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Overqualification: recognizing capabilities beyond job success


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Sergio Clavero García

researcher from Institute for Culture and Society, University of Navarra

More and more Europeans have an advanced programs of study level. However, this positive development is not matched by a corresponding growth in the issue of skilled work positions. The result is that an increasing percentage of workers occupy a job that requires fewer qualifications than they have acquired in the process of training. This status affects certain social groups, such as young workers or women, among others, more markedly. Overall, it is estimated that more than 20% of European workers with post-secondary Education are overqualified for their current work . So, from the point of view of society, resources in the form of advanced training are being wasted, and from the point of view of individuals, their hard-earned skills are not being recognized as sufficiently valuable.

In considering this last aspect, the question arises as to what criteria determine the value of our work skills. In considering this question, two types of answer are offered. On the one hand, in the market these skills are in fact valued according to their usefulness and competitiveness: for example, knowing in detail the properties of different building materials is considered valuable (recognized in the form of work space in an architectural firm) to the extent that this knowledge serves to build houses that people want to (and can) buy, and according to the knowledge that the other potential candidates for the job have in this respect. In other words, from the market's point of view, having a deep knowledge on material resistance is not something meritorious or valuable in itself; factors as heterogeneous (and so out of the individual's control) as a technological revolution that modifies the modes of production, an economic crisis that makes the demand for houses fall substantially or a boom of architecture graduates make the same knowledge (the same capacity, the same qualification) worth more, less or even nothing.

This determination of the value of labor qualifications by the market contrasts with the assessment that the person who possesses them makes of them. Indeed, when valuing his or her skills (especially advanced ones), the worker does not only take into account their usefulness or competitiveness, but also the fact that their acquisition is the result of a long and costly process, in which he or she has had to invest a substantial amount of time, money and energy. In the specific case of overqualified workers, there is understandable frustration at not seeing so much effort and sacrifice sufficiently recognized. This feeling is accentuated by the fact that qualifications have been obtained largely through a socially regulated and promoted process: not only do the various social agents (governments, universities, civil society itself...) encourage us to acquire an advanced training , but in most cases they themselves are responsible for organizing and certify this process. Thus, we have Degrees and university masters with regulations that strictly fix the issue of credits to be passed, a Common European framework of reference letter for languages (that classifies the Degree of knowledge that one possesses of a language, from level A1 to C2), etc.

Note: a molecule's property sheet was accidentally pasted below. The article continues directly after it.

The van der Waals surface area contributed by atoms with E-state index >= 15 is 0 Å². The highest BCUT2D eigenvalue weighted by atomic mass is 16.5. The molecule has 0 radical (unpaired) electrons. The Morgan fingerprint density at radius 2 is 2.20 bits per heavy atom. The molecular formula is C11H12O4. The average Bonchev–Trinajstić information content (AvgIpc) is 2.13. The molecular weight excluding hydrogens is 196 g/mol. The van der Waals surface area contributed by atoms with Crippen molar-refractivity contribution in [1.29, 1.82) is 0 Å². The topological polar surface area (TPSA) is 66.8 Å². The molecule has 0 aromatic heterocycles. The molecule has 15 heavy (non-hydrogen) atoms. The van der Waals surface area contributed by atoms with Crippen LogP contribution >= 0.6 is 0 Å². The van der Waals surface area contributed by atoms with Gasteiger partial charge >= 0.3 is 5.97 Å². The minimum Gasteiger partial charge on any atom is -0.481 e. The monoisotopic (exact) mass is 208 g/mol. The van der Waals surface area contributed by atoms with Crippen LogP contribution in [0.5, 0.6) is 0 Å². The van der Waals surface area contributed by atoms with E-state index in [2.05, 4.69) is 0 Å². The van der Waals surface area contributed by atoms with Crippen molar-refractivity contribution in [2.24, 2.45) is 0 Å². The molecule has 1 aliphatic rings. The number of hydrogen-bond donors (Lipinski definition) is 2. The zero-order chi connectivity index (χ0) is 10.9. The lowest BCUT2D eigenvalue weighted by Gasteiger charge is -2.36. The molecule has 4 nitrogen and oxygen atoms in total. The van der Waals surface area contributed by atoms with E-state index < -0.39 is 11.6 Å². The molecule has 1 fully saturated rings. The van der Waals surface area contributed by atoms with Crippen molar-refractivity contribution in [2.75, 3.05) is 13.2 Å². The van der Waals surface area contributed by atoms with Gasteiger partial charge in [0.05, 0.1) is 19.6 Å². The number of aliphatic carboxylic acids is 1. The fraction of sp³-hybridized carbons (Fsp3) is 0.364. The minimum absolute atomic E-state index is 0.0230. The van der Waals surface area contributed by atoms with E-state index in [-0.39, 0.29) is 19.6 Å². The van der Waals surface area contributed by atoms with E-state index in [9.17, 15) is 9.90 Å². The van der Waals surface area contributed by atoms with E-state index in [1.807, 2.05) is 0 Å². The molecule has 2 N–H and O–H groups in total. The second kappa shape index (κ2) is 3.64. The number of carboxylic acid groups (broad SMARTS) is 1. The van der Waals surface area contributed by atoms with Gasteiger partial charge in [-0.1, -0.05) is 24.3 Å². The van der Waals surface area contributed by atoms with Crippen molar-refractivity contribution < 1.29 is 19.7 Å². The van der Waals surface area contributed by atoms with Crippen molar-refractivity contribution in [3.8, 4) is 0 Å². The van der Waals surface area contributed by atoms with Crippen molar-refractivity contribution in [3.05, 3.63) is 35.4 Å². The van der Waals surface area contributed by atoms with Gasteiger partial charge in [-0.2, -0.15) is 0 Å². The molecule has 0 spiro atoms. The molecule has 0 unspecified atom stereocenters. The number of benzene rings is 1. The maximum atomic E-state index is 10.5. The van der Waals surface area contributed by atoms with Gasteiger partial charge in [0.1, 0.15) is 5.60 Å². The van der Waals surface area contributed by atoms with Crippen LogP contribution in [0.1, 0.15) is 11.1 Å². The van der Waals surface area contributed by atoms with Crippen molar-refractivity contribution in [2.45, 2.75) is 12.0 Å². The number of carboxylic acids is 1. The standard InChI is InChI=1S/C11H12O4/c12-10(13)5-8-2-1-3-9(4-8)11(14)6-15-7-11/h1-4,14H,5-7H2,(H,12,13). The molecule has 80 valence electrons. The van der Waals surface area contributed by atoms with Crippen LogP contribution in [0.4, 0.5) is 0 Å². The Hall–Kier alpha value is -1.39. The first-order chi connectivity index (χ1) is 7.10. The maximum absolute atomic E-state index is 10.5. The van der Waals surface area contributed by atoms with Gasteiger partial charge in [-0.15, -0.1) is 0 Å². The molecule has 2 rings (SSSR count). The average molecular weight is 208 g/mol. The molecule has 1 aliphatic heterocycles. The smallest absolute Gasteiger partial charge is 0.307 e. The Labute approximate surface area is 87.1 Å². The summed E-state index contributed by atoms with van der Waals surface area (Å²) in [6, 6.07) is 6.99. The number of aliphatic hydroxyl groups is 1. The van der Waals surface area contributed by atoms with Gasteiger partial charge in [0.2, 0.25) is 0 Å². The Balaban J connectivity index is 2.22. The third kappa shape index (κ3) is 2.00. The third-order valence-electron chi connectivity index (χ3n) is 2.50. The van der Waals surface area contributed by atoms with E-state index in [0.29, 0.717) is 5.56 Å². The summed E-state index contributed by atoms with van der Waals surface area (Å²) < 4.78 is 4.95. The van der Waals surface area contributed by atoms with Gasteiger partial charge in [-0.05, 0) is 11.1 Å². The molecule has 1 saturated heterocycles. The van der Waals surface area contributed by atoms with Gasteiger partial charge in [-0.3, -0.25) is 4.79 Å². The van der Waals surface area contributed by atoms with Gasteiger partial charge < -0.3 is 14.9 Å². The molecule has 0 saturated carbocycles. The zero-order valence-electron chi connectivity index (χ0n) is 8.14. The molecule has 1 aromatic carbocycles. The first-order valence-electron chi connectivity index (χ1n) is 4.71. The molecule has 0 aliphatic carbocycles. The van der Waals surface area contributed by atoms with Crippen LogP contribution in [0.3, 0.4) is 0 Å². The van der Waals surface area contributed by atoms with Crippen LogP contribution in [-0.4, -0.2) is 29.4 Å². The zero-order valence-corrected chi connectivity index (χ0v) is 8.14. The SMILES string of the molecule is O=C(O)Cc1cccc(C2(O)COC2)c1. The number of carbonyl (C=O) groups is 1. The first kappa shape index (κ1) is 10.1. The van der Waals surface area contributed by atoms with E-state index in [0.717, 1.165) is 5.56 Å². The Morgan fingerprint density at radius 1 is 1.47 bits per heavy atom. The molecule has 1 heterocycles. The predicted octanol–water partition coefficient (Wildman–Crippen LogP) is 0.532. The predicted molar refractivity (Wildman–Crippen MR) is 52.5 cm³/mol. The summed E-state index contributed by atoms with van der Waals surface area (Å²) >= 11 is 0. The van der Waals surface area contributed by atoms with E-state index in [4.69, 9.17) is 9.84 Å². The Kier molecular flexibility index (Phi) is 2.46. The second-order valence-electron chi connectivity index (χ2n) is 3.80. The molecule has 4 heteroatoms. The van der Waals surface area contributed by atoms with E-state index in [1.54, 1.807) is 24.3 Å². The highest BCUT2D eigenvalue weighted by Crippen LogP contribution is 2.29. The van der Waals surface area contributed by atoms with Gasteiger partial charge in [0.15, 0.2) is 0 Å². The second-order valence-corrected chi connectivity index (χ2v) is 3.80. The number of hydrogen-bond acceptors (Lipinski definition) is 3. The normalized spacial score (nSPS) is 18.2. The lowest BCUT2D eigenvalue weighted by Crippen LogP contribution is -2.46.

So we are faced with a system that encourages and regulates the acquisition of advanced skills, but then is not able to generate enough qualified work jobs for workers to be able to put them on internship and see them as valuable. Moreover, as the average level of Education of the citizenry increases (without increasing at the same rate the number of skilled work positions), the value of that same training decreases. A side effect of this phenomenon is that workers are pushed to accumulate ever more and higher qualifications in an effort to excel in order to obtain some of the skilled work jobs that do become available. In turn, this makes the requirements to obtain such positions increasingly higher, in a continuous spiral of increasing workers' qualifications and decreasing their relative value: where before it was enough to have a university Degree to obtain a certain work, now this is not so valuable (it is not a sufficient competitive advantage) and it may also be necessary to have a Master's Degree or speak a foreign language .

The solution to such a status is not simple. Certainly, measures such as a better distribution of resources or a reduction of the workshop labor can contribute to increasing the issue of available work jobs (either because consumption increases, or because more people are used to meet the same demands, etc.). However, it is not clear to what extent this subject of measures would truly allow us to attack the root of the problem, since ultimately written request remains the issue that competencies are considered as more or less meritorious and valuable depending on factors that are totally beyond our control. A more profound solution would require structural changes that would make it possible either to modify the principle of merit that currently operates in the market (separating it, at least partially, from instrumental and competitive considerations) or to seek ways of valuing workers' qualifications that are not linked to the idea of market success.